Admittedly it's an unorthodox approach, and basically the opposite of what any reputable therapist would suggest, but it also makes a lot of sense. James Fraser is a stubborn, prideful, angry man. He'll stew in his own juices forever if someone doesn't get in there and remind him of how to be alive. So Claire does exactly that. She hits him and he hits her back because he still can't stand her touch. And she fights him. They fight hard and dirty and surprisingly evenly (which is probably because he's extremely injured, but still, Claire has moves). Finally, she pins him down and demands to know what happened that he won't tell her. What's the horrible thing that is poisoning his soul?

The answer is awful but, again, makes a lot of sense. Jamie is dying inside because he swore to himself that he would never submit to Randall, not inside, but he did. When Randall was raping him there was a moment of tenderness that broke Jamie. Even worse to his eyes, he had an orgasm. Randall violated him and hurt him and destroyed him inside, and he had an orgasm. Jamie can't forgive himself for that. Even even worse, while Randall was raping him, he intentionally made Jamie think of Claire so that Jamie would associate Claire with his rape. In other words, Jamie's soul is dying because he did this to save his wife but now he confuses her touch with his rapist's, and he can't forgive himself for not staying strong.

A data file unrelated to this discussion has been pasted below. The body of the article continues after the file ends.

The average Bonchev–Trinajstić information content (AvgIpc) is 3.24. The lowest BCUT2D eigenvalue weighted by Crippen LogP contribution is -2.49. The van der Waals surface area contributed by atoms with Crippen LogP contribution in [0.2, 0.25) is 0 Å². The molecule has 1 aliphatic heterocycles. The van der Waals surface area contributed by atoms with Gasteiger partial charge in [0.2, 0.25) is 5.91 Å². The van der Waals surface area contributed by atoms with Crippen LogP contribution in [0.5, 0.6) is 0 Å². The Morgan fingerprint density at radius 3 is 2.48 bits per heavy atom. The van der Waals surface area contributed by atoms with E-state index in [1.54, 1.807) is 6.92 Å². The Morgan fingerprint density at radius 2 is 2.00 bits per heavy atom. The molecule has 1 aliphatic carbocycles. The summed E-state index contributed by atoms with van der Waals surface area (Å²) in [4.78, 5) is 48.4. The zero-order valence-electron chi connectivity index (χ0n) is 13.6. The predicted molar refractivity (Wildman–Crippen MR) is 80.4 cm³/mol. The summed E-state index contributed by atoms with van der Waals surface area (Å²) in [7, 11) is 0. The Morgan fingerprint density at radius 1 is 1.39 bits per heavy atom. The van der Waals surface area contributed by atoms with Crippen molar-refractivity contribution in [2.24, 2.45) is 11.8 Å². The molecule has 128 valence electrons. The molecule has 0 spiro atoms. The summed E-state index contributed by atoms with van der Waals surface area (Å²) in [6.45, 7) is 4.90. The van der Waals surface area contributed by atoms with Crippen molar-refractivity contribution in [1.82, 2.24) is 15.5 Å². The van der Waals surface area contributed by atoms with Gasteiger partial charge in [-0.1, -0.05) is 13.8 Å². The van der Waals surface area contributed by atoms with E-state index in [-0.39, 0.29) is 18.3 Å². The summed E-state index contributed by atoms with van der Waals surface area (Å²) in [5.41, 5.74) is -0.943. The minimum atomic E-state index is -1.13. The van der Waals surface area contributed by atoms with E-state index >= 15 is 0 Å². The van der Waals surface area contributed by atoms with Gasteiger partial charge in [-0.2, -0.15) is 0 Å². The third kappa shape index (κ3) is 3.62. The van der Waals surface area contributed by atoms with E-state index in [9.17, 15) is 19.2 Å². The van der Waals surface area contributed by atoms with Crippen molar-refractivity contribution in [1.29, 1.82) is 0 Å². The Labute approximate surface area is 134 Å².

Claire's response? That it is horrible and sad and Jamie deserved none of that, but that Jamie blaming himself for all of it is complete bullshit. Randall doesn't own him. His surrender meant nothing. Jamie belongs to Claire and no one else because that's what he swore in a church before witnesses and with a clear mind. He is Claire's and Randall doesn't get to have him.

So I guess the question coming all season has been, is Claire Beauchamp Randall Fraser strong-willed and bloody-minded enough to bully her husband out of his suicidal tendencies? Yes. Yes she is. And, no, that question wasn't explicitly coming all season, but whoa is this a confirmation of how much of a badass Claire can be when she puts her mind to it. Impressive.

At any rate, with that conversation, Jamie and Claire turn a corner. He's told her the whole truth and she doesn't hate him. His pride might have taken a mortal hit, but it's just his pride and he knows that now. Jamie starts to mend. What I like is that they don't say it's all better now or that everything is okay, but rather show that the first steps have been made. It's a start, but there's more to come. I can appreciate that.

Granted, they kind of had to start now because the time has come for the Frasers to leave their monastery hideout. They need a plan. The easiest solution? France. It's a Catholic nation and therefore allied with Scotland against the Protestant (Anglican) England. Plus, both Claire and Jamie have family there. Claire has to hot-step to get around why they can't go see her family (said family being a lie), but she gets through it and everyone agrees that Jamie, Claire, and Murtagh will sail off to meet Jamie's merchant cousin in France.